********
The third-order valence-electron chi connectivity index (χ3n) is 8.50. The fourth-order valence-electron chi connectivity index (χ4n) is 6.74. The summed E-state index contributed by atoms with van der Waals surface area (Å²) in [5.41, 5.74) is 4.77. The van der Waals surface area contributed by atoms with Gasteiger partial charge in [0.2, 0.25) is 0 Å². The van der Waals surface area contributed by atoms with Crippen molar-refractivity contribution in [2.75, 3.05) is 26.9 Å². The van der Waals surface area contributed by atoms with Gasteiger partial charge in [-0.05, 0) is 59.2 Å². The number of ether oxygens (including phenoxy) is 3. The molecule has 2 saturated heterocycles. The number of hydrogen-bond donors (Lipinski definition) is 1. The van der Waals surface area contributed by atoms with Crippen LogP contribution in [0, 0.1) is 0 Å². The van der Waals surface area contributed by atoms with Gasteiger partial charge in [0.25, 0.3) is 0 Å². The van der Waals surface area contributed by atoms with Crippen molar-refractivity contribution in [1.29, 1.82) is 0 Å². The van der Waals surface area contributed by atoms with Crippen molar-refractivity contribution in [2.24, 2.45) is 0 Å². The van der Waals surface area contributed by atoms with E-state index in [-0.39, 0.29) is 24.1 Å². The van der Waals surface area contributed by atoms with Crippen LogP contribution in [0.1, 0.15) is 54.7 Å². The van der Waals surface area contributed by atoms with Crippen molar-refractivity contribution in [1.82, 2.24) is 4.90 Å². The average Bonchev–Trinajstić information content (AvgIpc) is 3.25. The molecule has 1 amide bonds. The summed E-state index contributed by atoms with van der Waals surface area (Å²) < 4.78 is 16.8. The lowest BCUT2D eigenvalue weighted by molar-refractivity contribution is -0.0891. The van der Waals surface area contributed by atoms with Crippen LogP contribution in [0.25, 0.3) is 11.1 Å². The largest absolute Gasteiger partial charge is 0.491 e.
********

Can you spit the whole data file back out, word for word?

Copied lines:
The third-order valence-electron chi connectivity index (χ3n) is 8.50. The fourth-order valence-electron chi connectivity index (χ4n) is 6.74. The summed E-state index contributed by atoms with van der Waals surface area (Å²) in [5.41, 5.74) is 4.77. The van der Waals surface area contributed by atoms with Gasteiger partial charge in [0.2, 0.25) is 0 Å². The van der Waals surface area contributed by atoms with Crippen molar-refractivity contribution in [2.75, 3.05) is 26.9 Å². The van der Waals surface area contributed by atoms with Gasteiger partial charge in [-0.05, 0) is 59.2 Å². The number of ether oxygens (including phenoxy) is 3. The molecule has 2 saturated heterocycles. The number of hydrogen-bond donors (Lipinski definition) is 1. The van der Waals surface area contributed by atoms with Crippen LogP contribution in [0, 0.1) is 0 Å². The van der Waals surface area contributed by atoms with Gasteiger partial charge in [0.25, 0.3) is 0 Å². The van der Waals surface area contributed by atoms with Crippen molar-refractivity contribution in [1.29, 1.82) is 0 Å². The van der Waals surface area contributed by atoms with Crippen molar-refractivity contribution in [2.24, 2.45) is 0 Å². The van der Waals surface area contributed by atoms with E-state index in [-0.39, 0.29) is 24.1 Å². The van der Waals surface area contributed by atoms with Crippen LogP contribution in [0.1, 0.15) is 54.7 Å². The van der Waals surface area contributed by atoms with Crippen molar-refractivity contribution in [1.82, 2.24) is 4.90 Å². The average Bonchev–Trinajstić information content (AvgIpc) is 3.25. The molecule has 1 amide bonds. The summed E-state index contributed by atoms with van der Waals surface area (Å²) < 4.78 is 16.8. The lowest BCUT2D eigenvalue weighted by molar-refractivity contribution is -0.0891. The van der Waals surface area contributed by atoms with Crippen LogP contribution in [0.25, 0.3) is 11.1 Å². The largest absolute Gasteiger partial charge is 0.491 e.